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on 13 October 2013
Great Christmas present for anyone with a body and access to modern medicine. It would not be difficult to make up a book of horror stories from the history of medicine; bloodletting, apparent total lack of awareness of basic hygiene (did people never wash their hands?), and reliance on charms all make it reasonable to discount much of it as medicine at all. But as Walker points out in the introduction to this book, early medicine was not all `toads and brandy'. Alongside the daftnesses proposed by physicians ready to prescribe the moss from a skull, or chopped up earthworms, there has certainly since the Anglo-Saxon period, and presumably before, been an effective and empirical body of knowledge concerning the curative properties of native herbs and animal material which has provided the sources for many modern medicines. It seems to be the enthusiasm to create theories based on too little observation and too little knowledge that makes it all go wrong.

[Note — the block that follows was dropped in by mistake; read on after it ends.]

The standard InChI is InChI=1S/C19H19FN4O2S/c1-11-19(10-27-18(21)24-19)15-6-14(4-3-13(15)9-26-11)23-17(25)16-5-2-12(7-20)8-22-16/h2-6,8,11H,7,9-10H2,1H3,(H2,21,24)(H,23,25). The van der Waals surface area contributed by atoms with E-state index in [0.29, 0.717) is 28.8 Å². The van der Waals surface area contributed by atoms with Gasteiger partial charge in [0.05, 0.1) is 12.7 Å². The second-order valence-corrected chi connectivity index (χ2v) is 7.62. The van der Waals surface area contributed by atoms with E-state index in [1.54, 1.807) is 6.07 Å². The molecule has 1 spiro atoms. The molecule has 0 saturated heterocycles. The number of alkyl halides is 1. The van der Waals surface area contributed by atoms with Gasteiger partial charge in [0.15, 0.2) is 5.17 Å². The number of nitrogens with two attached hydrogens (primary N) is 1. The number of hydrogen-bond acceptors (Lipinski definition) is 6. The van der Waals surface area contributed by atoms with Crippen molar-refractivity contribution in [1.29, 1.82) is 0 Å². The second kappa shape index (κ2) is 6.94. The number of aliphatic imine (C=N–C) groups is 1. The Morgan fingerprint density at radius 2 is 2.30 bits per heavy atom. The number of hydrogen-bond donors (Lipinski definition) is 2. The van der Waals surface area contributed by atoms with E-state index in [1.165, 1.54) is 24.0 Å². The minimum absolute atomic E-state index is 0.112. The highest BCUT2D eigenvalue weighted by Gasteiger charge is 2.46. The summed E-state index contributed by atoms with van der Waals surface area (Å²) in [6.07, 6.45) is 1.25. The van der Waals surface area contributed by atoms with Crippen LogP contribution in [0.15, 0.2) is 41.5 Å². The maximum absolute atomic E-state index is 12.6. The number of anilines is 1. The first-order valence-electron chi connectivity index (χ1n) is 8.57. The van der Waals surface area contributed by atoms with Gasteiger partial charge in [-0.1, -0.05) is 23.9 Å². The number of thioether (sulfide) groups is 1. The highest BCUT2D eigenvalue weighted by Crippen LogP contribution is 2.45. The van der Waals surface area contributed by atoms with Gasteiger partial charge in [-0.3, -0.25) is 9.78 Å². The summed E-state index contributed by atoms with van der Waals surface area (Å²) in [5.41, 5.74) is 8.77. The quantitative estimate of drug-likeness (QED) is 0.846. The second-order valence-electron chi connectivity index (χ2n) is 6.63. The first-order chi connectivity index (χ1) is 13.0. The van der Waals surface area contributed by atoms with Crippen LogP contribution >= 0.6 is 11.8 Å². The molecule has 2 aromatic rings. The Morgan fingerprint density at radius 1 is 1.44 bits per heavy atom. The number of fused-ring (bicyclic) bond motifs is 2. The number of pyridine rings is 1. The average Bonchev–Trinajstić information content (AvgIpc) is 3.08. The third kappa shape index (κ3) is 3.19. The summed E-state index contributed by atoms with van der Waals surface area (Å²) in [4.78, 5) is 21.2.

The great value of this book, apart from the alarming nature of much of the material, is that it compares the feasible with the weird, the empirically proven with the pointless, and the thankfully abandoned with the recognisable. It's not a collection of fun things to try at home, though the author states that he has tried one, successfully; I'm going to give it a try (it's not the onion strategically inserted to stop a nosebleed). And the wince-inducing ones will take you to places you never knew. It's beautifully designed, the illustrations are wonderful, and it's ideal as an enjoyable introduction to the history of western medicine. And as the author says in the introduction, you will feel very relieved to be alive at this moment in history.
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on 11 January 2014
I bought this book for my Dad for Christmas but took a sneaky look at it myself before I wrapped it. It makes fascinating reading, not only for the weird and wonderful cures they had centuries ago, but also for the author's comments on whether the cure would actually work or not. Some of the herbs and medicines they used would have had a positive effect on the illness, sadly some of the remedies were highly poisonous! I asked my Dad for his opinion on the book and he found it very interesting as well.
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